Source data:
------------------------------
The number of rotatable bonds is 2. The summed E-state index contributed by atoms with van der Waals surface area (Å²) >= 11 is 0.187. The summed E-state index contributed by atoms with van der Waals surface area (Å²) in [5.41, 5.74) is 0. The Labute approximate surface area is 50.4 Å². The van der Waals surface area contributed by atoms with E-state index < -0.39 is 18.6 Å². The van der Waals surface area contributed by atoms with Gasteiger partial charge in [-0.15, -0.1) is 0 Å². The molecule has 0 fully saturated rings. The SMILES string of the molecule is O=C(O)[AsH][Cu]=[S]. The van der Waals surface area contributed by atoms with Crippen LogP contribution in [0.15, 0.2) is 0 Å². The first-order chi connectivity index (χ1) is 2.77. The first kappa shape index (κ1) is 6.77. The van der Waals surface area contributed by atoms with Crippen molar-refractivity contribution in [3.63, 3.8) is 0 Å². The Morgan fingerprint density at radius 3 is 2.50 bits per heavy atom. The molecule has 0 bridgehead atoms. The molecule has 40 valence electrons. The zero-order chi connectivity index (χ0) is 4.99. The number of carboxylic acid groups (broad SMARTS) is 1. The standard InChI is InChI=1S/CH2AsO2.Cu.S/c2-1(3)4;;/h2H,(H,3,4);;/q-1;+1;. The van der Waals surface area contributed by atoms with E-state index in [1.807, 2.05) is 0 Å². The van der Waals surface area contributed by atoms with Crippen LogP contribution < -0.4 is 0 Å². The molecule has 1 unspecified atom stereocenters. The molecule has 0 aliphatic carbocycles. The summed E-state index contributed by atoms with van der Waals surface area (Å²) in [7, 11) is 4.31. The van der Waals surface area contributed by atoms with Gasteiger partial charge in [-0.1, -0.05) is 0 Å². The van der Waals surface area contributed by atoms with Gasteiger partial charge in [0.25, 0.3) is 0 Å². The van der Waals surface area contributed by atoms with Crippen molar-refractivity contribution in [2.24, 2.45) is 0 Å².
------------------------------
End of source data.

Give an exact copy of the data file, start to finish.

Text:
The number of rotatable bonds is 2. The summed E-state index contributed by atoms with van der Waals surface area (Å²) >= 11 is 0.187. The summed E-state index contributed by atoms with van der Waals surface area (Å²) in [5.41, 5.74) is 0. The Labute approximate surface area is 50.4 Å². The van der Waals surface area contributed by atoms with E-state index < -0.39 is 18.6 Å². The van der Waals surface area contributed by atoms with Gasteiger partial charge in [-0.15, -0.1) is 0 Å². The molecule has 0 fully saturated rings. The SMILES string of the molecule is O=C(O)[AsH][Cu]=[S]. The van der Waals surface area contributed by atoms with Crippen LogP contribution in [0.15, 0.2) is 0 Å². The first-order chi connectivity index (χ1) is 2.77. The first kappa shape index (κ1) is 6.77. The van der Waals surface area contributed by atoms with Crippen molar-refractivity contribution in [3.63, 3.8) is 0 Å². The Morgan fingerprint density at radius 3 is 2.50 bits per heavy atom. The molecule has 0 bridgehead atoms. The molecule has 40 valence electrons. The zero-order chi connectivity index (χ0) is 4.99. The number of carboxylic acid groups (broad SMARTS) is 1. The standard InChI is InChI=1S/CH2AsO2.Cu.S/c2-1(3)4;;/h2H,(H,3,4);;/q-1;+1;. The van der Waals surface area contributed by atoms with E-state index in [1.807, 2.05) is 0 Å². The van der Waals surface area contributed by atoms with Crippen LogP contribution < -0.4 is 0 Å². The molecule has 1 unspecified atom stereocenters. The molecule has 0 aliphatic carbocycles. The summed E-state index contributed by atoms with van der Waals surface area (Å²) in [7, 11) is 4.31. The van der Waals surface area contributed by atoms with Gasteiger partial charge in [-0.1, -0.05) is 0 Å². The van der Waals surface area contributed by atoms with Gasteiger partial charge in [0.25, 0.3) is 0 Å². The van der Waals surface area contributed by atoms with Crippen molar-refractivity contribution in [2.24, 2.45) is 0 Å².